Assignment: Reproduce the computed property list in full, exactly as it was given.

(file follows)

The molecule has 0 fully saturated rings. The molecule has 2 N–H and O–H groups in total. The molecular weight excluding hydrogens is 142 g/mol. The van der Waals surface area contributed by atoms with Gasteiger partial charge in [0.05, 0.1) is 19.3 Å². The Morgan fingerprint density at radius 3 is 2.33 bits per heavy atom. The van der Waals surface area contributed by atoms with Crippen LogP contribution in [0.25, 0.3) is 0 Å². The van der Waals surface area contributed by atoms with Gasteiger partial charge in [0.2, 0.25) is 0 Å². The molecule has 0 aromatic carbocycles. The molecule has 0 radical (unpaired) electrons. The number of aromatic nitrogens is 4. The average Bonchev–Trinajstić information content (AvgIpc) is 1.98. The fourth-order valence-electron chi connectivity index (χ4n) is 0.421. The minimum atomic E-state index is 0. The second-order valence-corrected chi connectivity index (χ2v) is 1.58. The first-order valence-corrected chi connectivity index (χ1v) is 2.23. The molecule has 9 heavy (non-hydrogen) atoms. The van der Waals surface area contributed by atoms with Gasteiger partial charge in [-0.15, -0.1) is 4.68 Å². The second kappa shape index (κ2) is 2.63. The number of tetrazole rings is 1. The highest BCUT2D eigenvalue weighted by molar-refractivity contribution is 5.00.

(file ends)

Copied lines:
The molecule has 0 fully saturated rings. The molecule has 2 N–H and O–H groups in total. The molecular weight excluding hydrogens is 142 g/mol. The van der Waals surface area contributed by atoms with Gasteiger partial charge in [0.05, 0.1) is 19.3 Å². The Morgan fingerprint density at radius 3 is 2.33 bits per heavy atom. The van der Waals surface area contributed by atoms with Crippen LogP contribution in [0.25, 0.3) is 0 Å². The van der Waals surface area contributed by atoms with Gasteiger partial charge in [0.2, 0.25) is 0 Å². The molecule has 0 aromatic carbocycles. The molecule has 0 radical (unpaired) electrons. The number of aromatic nitrogens is 4. The average Bonchev–Trinajstić information content (AvgIpc) is 1.98. The fourth-order valence-electron chi connectivity index (χ4n) is 0.421. The minimum atomic E-state index is 0. The second-order valence-corrected chi connectivity index (χ2v) is 1.58. The first-order valence-corrected chi connectivity index (χ1v) is 2.23. The molecule has 9 heavy (non-hydrogen) atoms. The van der Waals surface area contributed by atoms with Gasteiger partial charge in [-0.15, -0.1) is 4.68 Å². The second kappa shape index (κ2) is 2.63. The number of tetrazole rings is 1. The highest BCUT2D eigenvalue weighted by molar-refractivity contribution is 5.00.